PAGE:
A new cancer vaccine could boost the positive effects of existing immunotherapy drugs, increasing the success rate of treatments from 20% of cases to 75%, according to a study published in Nature Communications. The investigators found that using the vaccine in combination with an immune checkpoint inhibitor—an established immunotherapy drug with a 20% success rate overall for patients—can vastly improve the proportion of individuals who respond to treatments, eliminating tumors in 75% of cases in mice.
Immune checkpoint inhibitors stop the body's natural ramping down of its immune response, resulting in a sustained attack on tumor cells. This has proven to be effective for certain types of cancers, such as melanoma and squamous cell skin cancer, lung cancer, kidney cancer, and liver cancer. However, not all patients respond to this type of immunotherapy, with only 20% of patients with melanoma able to be cured. This is in part due to the reliance of immune checkpoint inhibitors on an existing immune response, which the drugs then prolong. If the body does not recognize its tumor cells as foreign, the immune checkpoint inhibitors have no immune cells to work from.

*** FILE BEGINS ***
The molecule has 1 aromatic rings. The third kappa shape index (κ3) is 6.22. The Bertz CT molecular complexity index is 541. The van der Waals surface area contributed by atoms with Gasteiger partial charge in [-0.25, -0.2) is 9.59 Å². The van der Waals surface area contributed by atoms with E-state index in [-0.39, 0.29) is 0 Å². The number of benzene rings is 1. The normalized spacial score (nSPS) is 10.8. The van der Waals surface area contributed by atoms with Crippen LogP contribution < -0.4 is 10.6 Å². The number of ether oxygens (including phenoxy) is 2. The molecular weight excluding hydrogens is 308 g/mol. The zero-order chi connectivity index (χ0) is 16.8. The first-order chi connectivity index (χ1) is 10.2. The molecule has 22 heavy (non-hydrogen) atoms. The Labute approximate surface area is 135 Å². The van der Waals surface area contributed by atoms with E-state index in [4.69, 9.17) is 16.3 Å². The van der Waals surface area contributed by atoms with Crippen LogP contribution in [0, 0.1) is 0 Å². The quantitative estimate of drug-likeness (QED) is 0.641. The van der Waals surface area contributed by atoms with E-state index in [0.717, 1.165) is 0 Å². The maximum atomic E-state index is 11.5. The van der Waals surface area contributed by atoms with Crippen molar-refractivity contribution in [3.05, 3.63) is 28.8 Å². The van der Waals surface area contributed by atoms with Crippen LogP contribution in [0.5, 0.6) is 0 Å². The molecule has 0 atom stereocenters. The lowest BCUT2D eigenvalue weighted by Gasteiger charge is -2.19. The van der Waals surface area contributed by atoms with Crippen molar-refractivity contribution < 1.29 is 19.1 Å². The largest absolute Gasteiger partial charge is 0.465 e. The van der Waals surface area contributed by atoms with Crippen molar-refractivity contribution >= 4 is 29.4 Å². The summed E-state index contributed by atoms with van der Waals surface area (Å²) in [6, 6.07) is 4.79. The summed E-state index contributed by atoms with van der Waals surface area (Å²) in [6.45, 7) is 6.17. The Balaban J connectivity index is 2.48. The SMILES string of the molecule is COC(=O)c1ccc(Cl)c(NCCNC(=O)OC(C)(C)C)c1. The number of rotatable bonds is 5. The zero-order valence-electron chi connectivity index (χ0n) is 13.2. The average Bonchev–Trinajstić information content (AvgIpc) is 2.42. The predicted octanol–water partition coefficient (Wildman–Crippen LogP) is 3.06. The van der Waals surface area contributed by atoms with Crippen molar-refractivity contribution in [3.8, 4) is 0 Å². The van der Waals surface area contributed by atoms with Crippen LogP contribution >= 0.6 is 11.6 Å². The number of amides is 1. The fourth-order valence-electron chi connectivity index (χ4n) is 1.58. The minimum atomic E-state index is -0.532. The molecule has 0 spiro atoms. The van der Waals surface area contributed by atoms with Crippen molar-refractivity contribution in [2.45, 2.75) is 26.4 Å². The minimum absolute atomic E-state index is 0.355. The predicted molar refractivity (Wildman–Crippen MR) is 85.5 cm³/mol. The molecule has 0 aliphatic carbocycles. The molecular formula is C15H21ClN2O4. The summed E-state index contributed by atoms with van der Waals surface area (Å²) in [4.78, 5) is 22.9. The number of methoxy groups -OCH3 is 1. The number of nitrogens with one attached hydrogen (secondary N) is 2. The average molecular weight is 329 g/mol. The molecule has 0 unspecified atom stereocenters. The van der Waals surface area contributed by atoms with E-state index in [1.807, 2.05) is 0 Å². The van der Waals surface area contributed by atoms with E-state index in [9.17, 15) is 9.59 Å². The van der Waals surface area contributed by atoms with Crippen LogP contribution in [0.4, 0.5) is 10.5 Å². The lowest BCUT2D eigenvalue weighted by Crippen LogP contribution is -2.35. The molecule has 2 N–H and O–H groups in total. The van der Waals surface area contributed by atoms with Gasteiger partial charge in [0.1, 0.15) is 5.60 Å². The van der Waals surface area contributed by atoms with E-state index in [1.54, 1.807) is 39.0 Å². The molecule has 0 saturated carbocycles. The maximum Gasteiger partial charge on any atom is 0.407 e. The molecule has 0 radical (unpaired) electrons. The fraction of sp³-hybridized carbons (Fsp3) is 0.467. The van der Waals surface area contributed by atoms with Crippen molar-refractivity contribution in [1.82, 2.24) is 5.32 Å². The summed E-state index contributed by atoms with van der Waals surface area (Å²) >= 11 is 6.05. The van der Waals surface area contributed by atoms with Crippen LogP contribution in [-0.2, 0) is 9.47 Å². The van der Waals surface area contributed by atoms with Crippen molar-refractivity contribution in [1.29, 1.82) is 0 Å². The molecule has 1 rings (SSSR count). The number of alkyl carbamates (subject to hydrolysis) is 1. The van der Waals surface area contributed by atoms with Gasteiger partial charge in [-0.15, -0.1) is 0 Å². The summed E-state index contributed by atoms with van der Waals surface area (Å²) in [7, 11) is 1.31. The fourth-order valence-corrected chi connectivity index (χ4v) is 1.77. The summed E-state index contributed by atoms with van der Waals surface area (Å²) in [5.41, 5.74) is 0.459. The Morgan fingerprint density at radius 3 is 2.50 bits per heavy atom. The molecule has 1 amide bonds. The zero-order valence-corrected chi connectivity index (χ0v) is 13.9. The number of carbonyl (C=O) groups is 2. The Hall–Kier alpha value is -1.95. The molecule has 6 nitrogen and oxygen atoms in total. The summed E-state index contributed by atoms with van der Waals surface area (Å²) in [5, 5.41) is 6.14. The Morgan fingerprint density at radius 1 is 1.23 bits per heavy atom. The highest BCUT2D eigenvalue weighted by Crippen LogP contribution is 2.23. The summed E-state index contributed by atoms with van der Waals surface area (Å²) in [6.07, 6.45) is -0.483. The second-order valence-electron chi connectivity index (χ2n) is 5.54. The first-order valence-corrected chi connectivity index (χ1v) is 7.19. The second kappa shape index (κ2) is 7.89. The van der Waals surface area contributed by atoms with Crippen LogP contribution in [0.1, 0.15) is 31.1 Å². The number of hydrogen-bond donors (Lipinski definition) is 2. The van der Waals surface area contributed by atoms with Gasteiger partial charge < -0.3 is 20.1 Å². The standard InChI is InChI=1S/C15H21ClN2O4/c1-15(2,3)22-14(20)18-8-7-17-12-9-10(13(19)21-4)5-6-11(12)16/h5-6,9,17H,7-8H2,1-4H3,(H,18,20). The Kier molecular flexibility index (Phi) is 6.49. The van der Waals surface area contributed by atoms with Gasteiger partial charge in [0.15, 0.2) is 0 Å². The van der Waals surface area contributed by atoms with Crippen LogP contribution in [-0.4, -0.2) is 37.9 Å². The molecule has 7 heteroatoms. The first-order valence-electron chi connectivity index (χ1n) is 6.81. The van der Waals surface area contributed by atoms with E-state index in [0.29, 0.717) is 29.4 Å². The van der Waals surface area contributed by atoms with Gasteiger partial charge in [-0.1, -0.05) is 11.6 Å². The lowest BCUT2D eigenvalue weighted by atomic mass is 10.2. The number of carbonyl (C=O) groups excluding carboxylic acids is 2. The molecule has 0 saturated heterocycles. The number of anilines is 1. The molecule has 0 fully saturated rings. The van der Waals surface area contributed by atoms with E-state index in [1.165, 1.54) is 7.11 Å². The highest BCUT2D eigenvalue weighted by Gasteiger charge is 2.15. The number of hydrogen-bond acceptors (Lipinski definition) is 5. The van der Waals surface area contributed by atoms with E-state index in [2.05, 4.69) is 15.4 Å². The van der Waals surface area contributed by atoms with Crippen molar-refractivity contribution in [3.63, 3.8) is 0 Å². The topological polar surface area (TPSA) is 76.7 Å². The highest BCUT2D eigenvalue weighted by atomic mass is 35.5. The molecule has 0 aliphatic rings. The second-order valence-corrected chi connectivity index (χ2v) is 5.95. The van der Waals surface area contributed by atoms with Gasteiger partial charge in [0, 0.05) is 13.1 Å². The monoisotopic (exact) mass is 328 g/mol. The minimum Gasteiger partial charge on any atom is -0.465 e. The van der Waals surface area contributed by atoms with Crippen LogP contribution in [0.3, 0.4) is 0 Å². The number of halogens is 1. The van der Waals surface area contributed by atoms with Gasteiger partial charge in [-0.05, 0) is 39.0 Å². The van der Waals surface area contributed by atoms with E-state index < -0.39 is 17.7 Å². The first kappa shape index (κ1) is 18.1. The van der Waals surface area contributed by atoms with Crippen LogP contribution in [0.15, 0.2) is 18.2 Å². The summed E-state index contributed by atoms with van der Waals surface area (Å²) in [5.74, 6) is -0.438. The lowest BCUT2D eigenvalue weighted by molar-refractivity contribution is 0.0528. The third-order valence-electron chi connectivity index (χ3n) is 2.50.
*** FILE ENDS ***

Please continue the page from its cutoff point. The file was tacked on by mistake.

The researchers have developed a technique that can kickstart the body’s immune response to a tumor. The microparticle-based cancer vaccine, which uses a toll-like receptor 3 (TLR3)-ligand(Riboxxim; Riboxx Pharmaceuticals). This immunostimulant has approval for use in humans, can generate the T cell response that is necessary for immune checkpoint blockade drugs to be effective.
“A major shortcoming in cancer vaccines is the availability of immunostimulants that can be used in humans,” said Marcus Groettrup, chair of immunology at the University of Konstanz, Germany, in a press release. “We can show that our clinically applicable vaccine combined with immune checkpoint blockade leads to an increase in the proportion of mice that can be cured of existing tumors to 75%.”
According to the study, mice that were injected with a single dose of the microparticle-based vaccine launched a strong antitumor immune response that was still detectable after 8 weeks. They tested the vaccine against a range of cancer protein fragments, including those of prostate cancer, breast cancer, and melanoma. Strong cellular immune responses against all these antigen fragments were obtained in mice, suggesting that the new approach might be applied to a variety of cancers.
The tumors gradually returned 30 days after vaccination because of the body's natural down regulation of its immune response. However, using an immune checkpoint inhibitor in combination with the vaccine extended the therapeutic benefits and the tumors were eliminated.
The investigators suggest these preclinical results should be transitioned into clinical application. The therapeutic concept developed in this study is currently being tested in a first, small, phase 1 clinical trial to examine whether it is similarly effective in humans.
Combining immunotherapies against cancer [news release] EurekAlert; May 18, 2021. Accessed May 20, 2021. https://www.eurekalert.org/pub_releases/2021-05/uok-cia051821.php